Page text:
Elder Isaac Reed preached at Clear Creek Church in McNairy County circa 1831. Thomas Sanders, Sr. “united with God’s people at Clear Creek Baptist church, and was baptized by Elder Isaac Reed, when he was about fifty two years old.”
Isaac Reed helped constitute at least the following Baptist Churches.
Year Date Name and Place
1808 August 19 Boiling Fork, Franklin County, Tennessee
1827 (circa) Clear Creek, McNairy County, Tennessee
1838 May 6 Union (now Old North), Nacogdoches County, Texas
1839 Buena Vista, Buena Vista near Timpson, Shelby County, Texas
1843 Sept 23 Bethel, Reeds Settlement, Harrison (now Panola) County, Texas
* Bethel Baptist Church (white) Clayton, Texas
* Old Bethel Baptist Church (black) Clayton, Texas
1843 Border, Harrison County, Texas perhaps in the Jonesville vicinity
1844 Mount Olive (now Old Palestine), Cherokee County, Texas
1845 April 5 Macedonia, Harrison (now Panola) County, Texas
1845 Eight-Mile (now Friendship) Harrison County, Texas
Isaac Reed participated in the constitution of at least three associations.
Year Name and Place
1821 Mud Creek Association in Alabama
1826 Duck River Association in Tennessee
1843 Sabine Association in Texas
Isaac Reed was ordained in March of 1808, and likely participated in the organization of the Elk River Association of Tennessee, but I have found no clear statement of that fact. It was formed August 20, 1808, one day after Isaac Reed helped found the Boiling Fork Church.
 All older records I found give only “Isaac Reed,” but family historians/genealogists give his full name as Isaac Hines Reed. Some spell his given name as “Issac” – e.g. Remembering Two Baptist Pioneer Preachers of Texas, Della Tyler Key, Sidney F. Alford, Lubbock, TX: Dennis Brothers, 2009
 Isaac’s will mentions “the heirs of my son John H. Reed,” suggesting John is already deceased by November 23, 1848. A legal notice in the West Tennessee Whig (Friday, January 18, 1850, p. 3) indicates John was deceased by November 6, 1848. The Henderson County Court appointed an administrator for his estate at that time. Perhaps Isaac did not know whether John is still living, since John did not move to Texas – or just that he did not know how many heirs John had and so did not name them. In the case of Isaac, Jr., the will specifically mentions he is deceased. The children of Isaac, Jr. are mentioned in the will – Abner, Samuel, Lemuel, James, and Keziah. The children of John are not named. John is John Harper Reed, born perhaps March 12, 1806 in Franklin County, Tennessee (according to some Reed family genealogists). Some also assert that John died October 1835 at Winchester, Franklin, Tennessee, but this is incorrect. John H. Reed lived and pastored churches in Henderson County after 1835. This John Reed married Nancy Louisa Hines. Find-A-Grave lists John H. Reed, Jr. at Mt. Bethel Cemetery in Panola County as their child. https://www.findagrave.com/memorial/17859117/john-h_-reed
 An Edward Sweatt is listed on an 1850 Panola County agricultural schedule with many others in the Reed Settlement area – including John Morris, Elijah Allred, Stephen Allred, Samuel Pike, Purvince Williams, and Thomas Allison. “George Sweit” and “Edwin Sweit” are founding members of the Bethel Church in 1843 (Bethel Baptist Church, Church Bulletin, September 24, 1989).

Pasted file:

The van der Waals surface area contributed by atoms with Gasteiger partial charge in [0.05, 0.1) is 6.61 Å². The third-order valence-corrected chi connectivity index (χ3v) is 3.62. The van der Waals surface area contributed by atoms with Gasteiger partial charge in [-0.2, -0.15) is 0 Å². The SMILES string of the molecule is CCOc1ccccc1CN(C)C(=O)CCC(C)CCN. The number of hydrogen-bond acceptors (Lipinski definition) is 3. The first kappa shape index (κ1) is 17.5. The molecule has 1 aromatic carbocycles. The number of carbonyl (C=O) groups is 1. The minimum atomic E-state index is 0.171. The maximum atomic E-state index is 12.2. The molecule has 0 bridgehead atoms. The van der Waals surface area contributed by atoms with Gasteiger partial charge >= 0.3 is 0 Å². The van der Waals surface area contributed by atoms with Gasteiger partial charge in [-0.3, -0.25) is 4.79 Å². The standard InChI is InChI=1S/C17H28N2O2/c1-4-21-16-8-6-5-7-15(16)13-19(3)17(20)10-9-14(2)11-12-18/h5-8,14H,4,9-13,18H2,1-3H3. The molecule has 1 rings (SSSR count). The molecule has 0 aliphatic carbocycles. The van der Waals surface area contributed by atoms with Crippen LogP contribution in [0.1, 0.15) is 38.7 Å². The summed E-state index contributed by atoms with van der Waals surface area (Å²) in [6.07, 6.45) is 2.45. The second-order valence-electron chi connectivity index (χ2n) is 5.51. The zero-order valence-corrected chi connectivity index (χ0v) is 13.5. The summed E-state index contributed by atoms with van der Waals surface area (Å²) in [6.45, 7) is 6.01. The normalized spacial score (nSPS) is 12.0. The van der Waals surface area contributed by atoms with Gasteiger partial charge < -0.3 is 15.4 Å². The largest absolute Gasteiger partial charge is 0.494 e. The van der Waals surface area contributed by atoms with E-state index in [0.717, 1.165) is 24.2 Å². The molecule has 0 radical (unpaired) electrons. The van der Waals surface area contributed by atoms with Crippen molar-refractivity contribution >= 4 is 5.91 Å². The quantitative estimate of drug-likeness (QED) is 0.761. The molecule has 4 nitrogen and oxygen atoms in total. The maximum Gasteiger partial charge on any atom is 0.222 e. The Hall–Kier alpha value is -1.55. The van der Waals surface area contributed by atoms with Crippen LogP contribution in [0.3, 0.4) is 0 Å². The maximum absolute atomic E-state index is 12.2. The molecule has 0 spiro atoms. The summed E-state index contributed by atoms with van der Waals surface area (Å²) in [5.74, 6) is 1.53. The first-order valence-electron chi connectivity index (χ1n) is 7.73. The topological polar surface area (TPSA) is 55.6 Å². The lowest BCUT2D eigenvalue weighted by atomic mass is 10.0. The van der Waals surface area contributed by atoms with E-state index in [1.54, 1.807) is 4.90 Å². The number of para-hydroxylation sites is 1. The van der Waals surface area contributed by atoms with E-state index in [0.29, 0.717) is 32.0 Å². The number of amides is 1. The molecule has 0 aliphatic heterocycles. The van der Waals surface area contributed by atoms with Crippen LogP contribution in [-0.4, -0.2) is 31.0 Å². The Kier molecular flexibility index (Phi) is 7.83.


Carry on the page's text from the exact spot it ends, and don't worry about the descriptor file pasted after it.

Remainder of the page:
“Book A, Panola County Final Records and Estates,” as printed in East Texas Family Records, Vol. 7, No. 3, Fall 1983, pages 27-29. Some sources say the Mary Reed who married Henry Awalt was a daughter of Isaac Reed. Awalt was a charter member of Bethel Church. Other sources say she was a daughter of William B. Reed, therefore granddaughter of Isaac. According to birth dating based on censuses, Mary Awalt would be too old to be the daughter of William B. Reed. Since Mary Awalt is not mentioned in Isaac’s will, the latter is probably correct. On the other hand, the will at East Texas Family Records is a transcription, and perhaps “Awalt” was incorrectly transcribed as “Sweatt.”
 Clear Creek Missionary Baptist Church Minutes, 1827-1874, Transcribed by Nancy Wardlow Kennedy, 2004, p. 17. Silas Grider (rather than Grinder) can be found in the 1830 and 1840 Henderson County, Tennessee censuses.
 Texas Historical and Biographical Magazine, J. B. Link, (Volume 1, 1891, as found in The Baptist Standard Bearer, Inc. Version 1.0, 2005).
 Transcription of handwritten document in the Sabine Baptist Association file, “The Texas Collection,” Baylor University.
 U. S. Federal Census, Henderson County, Tennessee, 1830, p. 85, on Ancestry.com.
 Ibid, p. 90.
 Ibid, p. 85.
 Ibid, p. 89.
 Ibid, pp. 77, 81, 104.
 Owned by Mrs. J. A. Knight of Conroe, Texas, a great-granddaughter, in 1923; Carroll, p. 119. Mrs. Knight had a notarized transcription of this certificate made in 1936, which copy resides in “The Texas Collection” at Baylor University’s archives. J. M. Carroll writes, “The first definite record we have of him is found in his ordination papers. In the possession of Mrs. J. A. Knight, of Conroe, Texas, is an old book—a copy of the New Testament—given to Elder Reed by a Mrs. Bullard of Harrison County, back in the thirties or forties. Under the sheepskin cover of that book is the original copy of Reed’s ordination paper. Mrs. Knight is a great-granddaughter of that early pioneer preacher.” A History of Texas Baptists (Dallas, TX: Baptist Standard Publishing Company, 1923, p. 119).
 This transcription attempts to follow the one in “The Texas Collection.” Others have made adaptations of punctuation, capitalization, spelling, and abbreviations.
 Homecoming ’86 History of the Elk River Valley (Pelham Valley) of Grundy County, TN, compiled by Arlene Partin Bean, Janelle Layne Coats, Manchester, TN: Beaver Press, 1986, pp. 100-101 |
 Bethel, Border, Macedonia, and Eight-Mile with Lemuel Herrin.
 This seems to be a traditional date passed down. I am not aware of any 19th-century records that demonstrate it.
 “This Association was organized on the third Saturday in November, A. D. 1821. Delegates from nine churches convened at Mud Creek meeting-house, Jackson County, Ala., and after a sermon had been delivered by Elder Isaac Reed from Joel, second chapter and part of first verse (“Blow ye the trumpet in Zion, sound an alarm in my holy mountain”), they chose Elder Isaac Read Moderator, and brother Josiah Cann Clerk.” – History of the Church of God, Cushing Biggs Hassell, Sylvester Hassell, Middletown, NY: Gilbert Beebe’s Sons, 1886, p. 887. In contrast, David Benedict gives its organization as 1825. This appears to be a misunderstanding of what Hosea Holcombe wrote in A History of the Rise and Progress of the Baptists in Alabama (Philadelphia, PA: King and Baird, 1840, pp. 291-292). Holcombe did not give their date of organization, but only gave their number of churches and members in 1825.
 Benedict dates Elk River to 1806, but this must be in error. Elk River’s minutes of 1901 state that the Boiling Fork Church was in the organization of the Elk River Association, and Boiling Fork did not exist in 1806. See A General History of the Baptist Denomination in America, David Benedict, New York, NY: Lewis Colby and Company, 1848, p. 803.